In this episode, Alice talks to Dr Emily Spiers, who is a Senior Lecturer in Creative Futures at Lancaster University; Dr Will Slocombe, a Senior Lecturer at the University of Liverpool and specialist in Science Fiction; and Lt Col Matthew Brown, Chief of Future Concepts and Strategy with the RAF (on loan from the US Air Force). All three have been collaborating on a project, led by Matthew, that uses fictional storytelling to help members of the RAF and the wider military community visualise what the future may hold. Two editions of the RAF's Stories from the Future have been published already, with more to come soon.
Emily kicks the conversation off by explaining what 'futures literacy' is: a skill or capability that we can all develop to help us imagine and discuss the future and make better decisions in the present. Traditionally, futures thinking has been done by a handful of experts behind closed doors, with a particular focus on science and technology. However, momentum is shifting towards more creative and inclusive approaches, with storytelling proving to be a powerful tool that enables lots of different people to debate possible, plausible, preferable and not-so-preferable futures.
This gets us thinking about science fiction. Will discusses the 'prophetic vision' which science fiction has often been thought to have, but also its more systematic use in futures thinking in more recent years, in particular in defence and security contexts. We talk about the overlaps between 'science fiction', 'speculative fiction' and 'useful fiction'; and Matthew gives us some insights into the RAF Stories from the Future project - how it came about, its focus and aims, and what impact it has been having. As he puts it, the beauty of all the future scenarios sketched in the project is that they are 'just stories', but stories that gets people talking, thinking and projecting.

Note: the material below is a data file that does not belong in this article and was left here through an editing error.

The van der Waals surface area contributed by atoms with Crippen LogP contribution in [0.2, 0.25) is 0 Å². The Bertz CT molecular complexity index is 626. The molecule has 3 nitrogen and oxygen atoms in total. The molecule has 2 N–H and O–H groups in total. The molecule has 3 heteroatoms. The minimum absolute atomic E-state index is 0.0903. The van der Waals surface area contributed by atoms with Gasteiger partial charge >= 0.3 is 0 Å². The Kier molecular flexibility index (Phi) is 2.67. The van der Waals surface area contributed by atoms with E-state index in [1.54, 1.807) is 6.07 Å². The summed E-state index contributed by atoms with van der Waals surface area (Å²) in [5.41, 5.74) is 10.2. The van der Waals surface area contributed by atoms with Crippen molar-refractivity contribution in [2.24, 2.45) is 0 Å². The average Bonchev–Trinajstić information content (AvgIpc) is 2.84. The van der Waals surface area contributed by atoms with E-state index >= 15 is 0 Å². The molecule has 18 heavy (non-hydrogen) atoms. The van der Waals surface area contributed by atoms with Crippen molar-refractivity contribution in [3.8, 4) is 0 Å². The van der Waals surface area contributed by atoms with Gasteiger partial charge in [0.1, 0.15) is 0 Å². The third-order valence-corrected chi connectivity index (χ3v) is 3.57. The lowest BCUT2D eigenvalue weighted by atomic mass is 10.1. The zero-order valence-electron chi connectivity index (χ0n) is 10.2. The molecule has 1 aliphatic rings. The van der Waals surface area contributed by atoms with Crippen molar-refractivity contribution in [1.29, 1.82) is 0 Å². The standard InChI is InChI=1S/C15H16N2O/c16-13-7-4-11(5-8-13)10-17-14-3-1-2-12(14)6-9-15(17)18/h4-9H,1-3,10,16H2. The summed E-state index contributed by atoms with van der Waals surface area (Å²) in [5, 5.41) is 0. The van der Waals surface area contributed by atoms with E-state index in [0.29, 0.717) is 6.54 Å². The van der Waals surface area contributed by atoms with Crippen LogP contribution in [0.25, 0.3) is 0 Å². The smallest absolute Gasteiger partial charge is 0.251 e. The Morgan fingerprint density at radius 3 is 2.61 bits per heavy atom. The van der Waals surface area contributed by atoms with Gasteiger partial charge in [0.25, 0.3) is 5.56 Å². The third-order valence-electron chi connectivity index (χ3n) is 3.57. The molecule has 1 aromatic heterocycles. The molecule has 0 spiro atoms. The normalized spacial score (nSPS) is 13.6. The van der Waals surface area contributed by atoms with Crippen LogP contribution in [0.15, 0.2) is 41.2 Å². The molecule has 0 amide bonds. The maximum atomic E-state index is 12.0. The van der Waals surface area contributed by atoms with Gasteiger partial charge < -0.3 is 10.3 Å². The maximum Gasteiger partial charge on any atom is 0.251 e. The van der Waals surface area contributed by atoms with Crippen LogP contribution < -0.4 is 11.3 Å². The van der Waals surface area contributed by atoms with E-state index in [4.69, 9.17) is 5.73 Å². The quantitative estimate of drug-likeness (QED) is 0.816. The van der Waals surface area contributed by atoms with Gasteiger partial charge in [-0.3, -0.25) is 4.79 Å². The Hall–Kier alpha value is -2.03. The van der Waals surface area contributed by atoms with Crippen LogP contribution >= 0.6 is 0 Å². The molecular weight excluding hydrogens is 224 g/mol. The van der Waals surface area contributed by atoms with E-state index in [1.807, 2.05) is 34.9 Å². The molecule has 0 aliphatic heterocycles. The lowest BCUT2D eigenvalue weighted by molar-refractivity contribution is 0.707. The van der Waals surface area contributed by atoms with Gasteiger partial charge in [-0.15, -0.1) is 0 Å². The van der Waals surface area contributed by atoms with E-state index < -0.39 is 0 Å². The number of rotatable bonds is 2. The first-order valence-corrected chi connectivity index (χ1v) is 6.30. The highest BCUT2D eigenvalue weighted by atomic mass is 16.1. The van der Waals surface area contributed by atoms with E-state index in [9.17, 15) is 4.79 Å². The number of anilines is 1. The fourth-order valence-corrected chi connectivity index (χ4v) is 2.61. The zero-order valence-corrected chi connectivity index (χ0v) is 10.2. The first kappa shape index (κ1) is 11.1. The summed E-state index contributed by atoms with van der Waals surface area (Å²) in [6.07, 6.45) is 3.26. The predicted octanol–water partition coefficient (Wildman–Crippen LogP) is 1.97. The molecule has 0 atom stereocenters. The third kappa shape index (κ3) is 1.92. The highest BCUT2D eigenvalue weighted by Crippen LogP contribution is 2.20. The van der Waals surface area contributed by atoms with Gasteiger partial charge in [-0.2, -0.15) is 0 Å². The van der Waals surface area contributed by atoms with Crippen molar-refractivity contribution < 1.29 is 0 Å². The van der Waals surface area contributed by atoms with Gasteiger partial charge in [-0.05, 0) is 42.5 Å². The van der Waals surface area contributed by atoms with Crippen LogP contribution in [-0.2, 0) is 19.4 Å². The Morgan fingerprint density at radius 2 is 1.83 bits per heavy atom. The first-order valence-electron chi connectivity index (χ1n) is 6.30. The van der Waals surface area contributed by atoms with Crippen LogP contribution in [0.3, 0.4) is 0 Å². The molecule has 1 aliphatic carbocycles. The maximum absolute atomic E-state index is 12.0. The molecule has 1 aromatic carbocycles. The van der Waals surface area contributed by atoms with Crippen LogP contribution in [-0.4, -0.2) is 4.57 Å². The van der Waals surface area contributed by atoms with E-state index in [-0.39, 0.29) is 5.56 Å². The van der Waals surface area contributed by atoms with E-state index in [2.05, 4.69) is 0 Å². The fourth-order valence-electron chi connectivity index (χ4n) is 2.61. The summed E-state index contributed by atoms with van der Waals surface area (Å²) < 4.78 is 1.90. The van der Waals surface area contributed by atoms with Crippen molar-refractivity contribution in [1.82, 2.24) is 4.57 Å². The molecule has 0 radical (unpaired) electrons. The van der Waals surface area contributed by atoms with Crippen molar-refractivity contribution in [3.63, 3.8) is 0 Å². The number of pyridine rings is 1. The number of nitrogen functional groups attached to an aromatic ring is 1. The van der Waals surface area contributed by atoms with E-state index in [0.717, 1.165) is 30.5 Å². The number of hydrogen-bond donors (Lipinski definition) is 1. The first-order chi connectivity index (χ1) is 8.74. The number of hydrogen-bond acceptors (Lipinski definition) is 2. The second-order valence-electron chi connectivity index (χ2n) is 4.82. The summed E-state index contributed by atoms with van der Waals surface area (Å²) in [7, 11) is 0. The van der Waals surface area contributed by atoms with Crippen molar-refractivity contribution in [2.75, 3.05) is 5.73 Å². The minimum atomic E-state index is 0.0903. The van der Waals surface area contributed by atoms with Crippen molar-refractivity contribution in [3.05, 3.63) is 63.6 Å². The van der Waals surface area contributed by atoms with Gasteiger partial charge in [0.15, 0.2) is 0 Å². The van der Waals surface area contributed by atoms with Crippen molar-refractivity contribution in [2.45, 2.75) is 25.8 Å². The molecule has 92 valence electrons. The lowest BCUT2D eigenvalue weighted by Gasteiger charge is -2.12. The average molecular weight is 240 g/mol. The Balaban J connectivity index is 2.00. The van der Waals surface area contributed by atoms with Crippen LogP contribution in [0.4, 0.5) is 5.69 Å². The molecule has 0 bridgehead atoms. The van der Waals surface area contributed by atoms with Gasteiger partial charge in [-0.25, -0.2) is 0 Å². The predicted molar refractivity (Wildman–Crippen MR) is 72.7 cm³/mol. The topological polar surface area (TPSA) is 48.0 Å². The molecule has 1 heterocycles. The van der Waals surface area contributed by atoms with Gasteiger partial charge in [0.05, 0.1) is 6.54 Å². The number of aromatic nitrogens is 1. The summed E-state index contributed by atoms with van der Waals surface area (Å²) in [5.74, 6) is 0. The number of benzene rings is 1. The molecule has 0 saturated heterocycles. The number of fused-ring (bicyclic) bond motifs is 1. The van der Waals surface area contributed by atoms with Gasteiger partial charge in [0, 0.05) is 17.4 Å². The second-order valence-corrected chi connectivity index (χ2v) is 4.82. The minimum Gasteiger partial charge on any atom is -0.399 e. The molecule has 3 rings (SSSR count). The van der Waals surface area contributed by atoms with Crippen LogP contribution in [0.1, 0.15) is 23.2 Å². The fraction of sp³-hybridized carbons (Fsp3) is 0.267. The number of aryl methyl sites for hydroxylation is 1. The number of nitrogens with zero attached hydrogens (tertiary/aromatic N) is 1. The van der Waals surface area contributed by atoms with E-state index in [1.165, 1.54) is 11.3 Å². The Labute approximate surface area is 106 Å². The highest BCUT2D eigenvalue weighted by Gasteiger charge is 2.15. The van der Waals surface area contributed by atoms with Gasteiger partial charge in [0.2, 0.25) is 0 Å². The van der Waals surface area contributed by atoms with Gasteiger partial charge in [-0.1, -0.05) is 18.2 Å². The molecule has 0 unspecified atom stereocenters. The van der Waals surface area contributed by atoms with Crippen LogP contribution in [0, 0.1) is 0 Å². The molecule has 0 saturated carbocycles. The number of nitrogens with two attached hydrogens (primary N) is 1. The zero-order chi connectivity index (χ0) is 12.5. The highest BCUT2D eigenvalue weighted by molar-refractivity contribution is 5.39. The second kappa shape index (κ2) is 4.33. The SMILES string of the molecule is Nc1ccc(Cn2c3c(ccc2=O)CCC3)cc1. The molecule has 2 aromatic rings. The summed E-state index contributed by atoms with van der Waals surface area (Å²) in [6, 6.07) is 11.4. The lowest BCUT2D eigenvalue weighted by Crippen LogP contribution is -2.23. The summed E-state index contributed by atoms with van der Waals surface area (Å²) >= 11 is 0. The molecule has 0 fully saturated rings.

Matthew talks about the rapid pace of change, recent geopolitical shifts, the growing climate crisis, and the urgency of involving more people in futures thinking as the defence and security landscapes shift. Emily discusses her work with children/young adults, and the wellbeing impacts which can result when young people feel that they have some agency in shaping potentially scary futures. We hear about the virtual 'Museum of the Future' which Emily and Will have been working on, under the direction of Jim Maltby (a Principal Scientist at the Defence Science Technology Laboratory); and Emily also discusses the Past Futures Project, which looks at history as a valuable repository of futures not taken. We end by talking about the role and responsibility of futures literacy to visualise aftermath, conflict resolution and peace-building.
We hope you enjoy the episode! For a version of our podcast with close captions, please use this link. For more information about individuals and their projects, please have a look on the University of St Andrews Visualising War website.
Music composed by Jonathan Young
Sound mixing by Zofia Guertin